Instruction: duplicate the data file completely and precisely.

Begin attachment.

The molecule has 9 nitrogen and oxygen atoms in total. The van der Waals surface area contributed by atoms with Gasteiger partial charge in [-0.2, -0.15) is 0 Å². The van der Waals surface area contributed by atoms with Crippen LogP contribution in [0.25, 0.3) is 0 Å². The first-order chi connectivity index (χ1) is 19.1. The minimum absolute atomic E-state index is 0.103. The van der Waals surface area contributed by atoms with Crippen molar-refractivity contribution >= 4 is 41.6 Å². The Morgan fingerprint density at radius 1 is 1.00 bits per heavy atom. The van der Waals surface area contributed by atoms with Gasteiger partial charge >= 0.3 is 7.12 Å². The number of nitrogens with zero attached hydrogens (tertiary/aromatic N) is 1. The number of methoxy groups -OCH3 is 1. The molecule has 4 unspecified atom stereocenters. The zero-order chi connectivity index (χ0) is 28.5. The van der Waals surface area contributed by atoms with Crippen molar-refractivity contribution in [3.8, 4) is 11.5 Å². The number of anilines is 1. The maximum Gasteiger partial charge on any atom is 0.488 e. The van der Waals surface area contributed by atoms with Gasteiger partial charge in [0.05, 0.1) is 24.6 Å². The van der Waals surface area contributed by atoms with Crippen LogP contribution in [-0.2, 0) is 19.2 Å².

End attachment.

The molecule has 9 nitrogen and oxygen atoms in total. The van der Waals surface area contributed by atoms with Gasteiger partial charge in [-0.2, -0.15) is 0 Å². The van der Waals surface area contributed by atoms with Crippen LogP contribution in [0.25, 0.3) is 0 Å². The first-order chi connectivity index (χ1) is 19.1. The minimum absolute atomic E-state index is 0.103. The van der Waals surface area contributed by atoms with Crippen molar-refractivity contribution >= 4 is 41.6 Å². The Morgan fingerprint density at radius 1 is 1.00 bits per heavy atom. The van der Waals surface area contributed by atoms with Gasteiger partial charge >= 0.3 is 7.12 Å². The number of nitrogens with zero attached hydrogens (tertiary/aromatic N) is 1. The number of methoxy groups -OCH3 is 1. The molecule has 4 unspecified atom stereocenters. The zero-order chi connectivity index (χ0) is 28.5. The van der Waals surface area contributed by atoms with Crippen molar-refractivity contribution in [3.8, 4) is 11.5 Å². The number of anilines is 1. The maximum Gasteiger partial charge on any atom is 0.488 e. The van der Waals surface area contributed by atoms with Gasteiger partial charge in [0.05, 0.1) is 24.6 Å². The van der Waals surface area contributed by atoms with Crippen LogP contribution in [-0.2, 0) is 19.2 Å².